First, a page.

Restaurant attacks force foie gras off menu

Deputy News Editor 21 February 2008

One of Cambridge’s leading restaurants has suffered a vicious attack of vandalism by animal rights protesters.

Staff at the Michelin-starred restaurant Midsummer Common were shocked to find the restaurant had been covered in graffiti, door locks glued up, paint stripper used to wreck door frames and windows damaged with glass-etching fluid.

Responsibility for the attack was claimed by the Animal Liberation Front (ALF) who have been targeting the restaurant for months over the sale of Foie Gras.

On a previous occasion a brick was thrown through a window just before the restaurant opened for dinner.

As a result the ‘delicacy’ has now been removed from the menu. Chef director and partner Daniel Clifford described how he bowed to pressure:

“I sat down with my manager and the chefs. We decided that for our own safety and the safety of our customers we would take it off the menu.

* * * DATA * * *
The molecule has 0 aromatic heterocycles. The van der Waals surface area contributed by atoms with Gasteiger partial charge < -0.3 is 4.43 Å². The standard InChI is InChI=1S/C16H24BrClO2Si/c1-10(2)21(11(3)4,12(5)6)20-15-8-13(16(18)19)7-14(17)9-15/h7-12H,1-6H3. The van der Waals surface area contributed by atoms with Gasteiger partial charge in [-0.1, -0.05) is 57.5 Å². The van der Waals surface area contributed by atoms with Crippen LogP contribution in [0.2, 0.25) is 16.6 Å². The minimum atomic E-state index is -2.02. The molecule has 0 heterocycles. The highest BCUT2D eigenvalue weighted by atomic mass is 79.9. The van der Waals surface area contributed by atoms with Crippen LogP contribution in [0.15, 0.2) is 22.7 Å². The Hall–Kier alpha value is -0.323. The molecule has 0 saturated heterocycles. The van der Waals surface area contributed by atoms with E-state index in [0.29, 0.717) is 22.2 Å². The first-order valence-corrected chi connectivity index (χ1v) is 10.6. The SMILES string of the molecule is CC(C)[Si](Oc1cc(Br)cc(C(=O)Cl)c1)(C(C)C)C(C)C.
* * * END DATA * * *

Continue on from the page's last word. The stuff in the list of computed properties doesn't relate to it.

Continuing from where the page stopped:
“We feel as if we have been pushed into this,” he added.

Clifford also described how he was willing to speak to protesters but they never approached him, preferring to send anonymous letters containing threats.

An anonymous email sent to the Cambridge Evening News from the ALF read:

“We hope this is the only action needed to persuade the restaurant to stop selling foie gras. It’s a simple thing to do. If not, the direct action will continue.”

Foie Gras is produced by force-feeding geese to make their livers swell beyond normal size.

The practice is illegal in Britain, with most restaurants importing the dish from France at great expense.

The campaign’s website had invited the public to join them every Saturday afternoon to protest outside the restaurant during lunch hours against what has been dubbed “torture in a tin”.

The website also includes a reaction from the poet Dr Benjamin Zephaniah:

“Forget the fancy name; put simply it is the enlarged liver of a duck or goose, and it should have no place in a civilised society.

“I call on Midsummer House to stop selling this product immediately.”

Midsummer House estimates the cost of repairing the damage caused by the attacks at £3000.

Jennifer Shaw

Deputy News Editor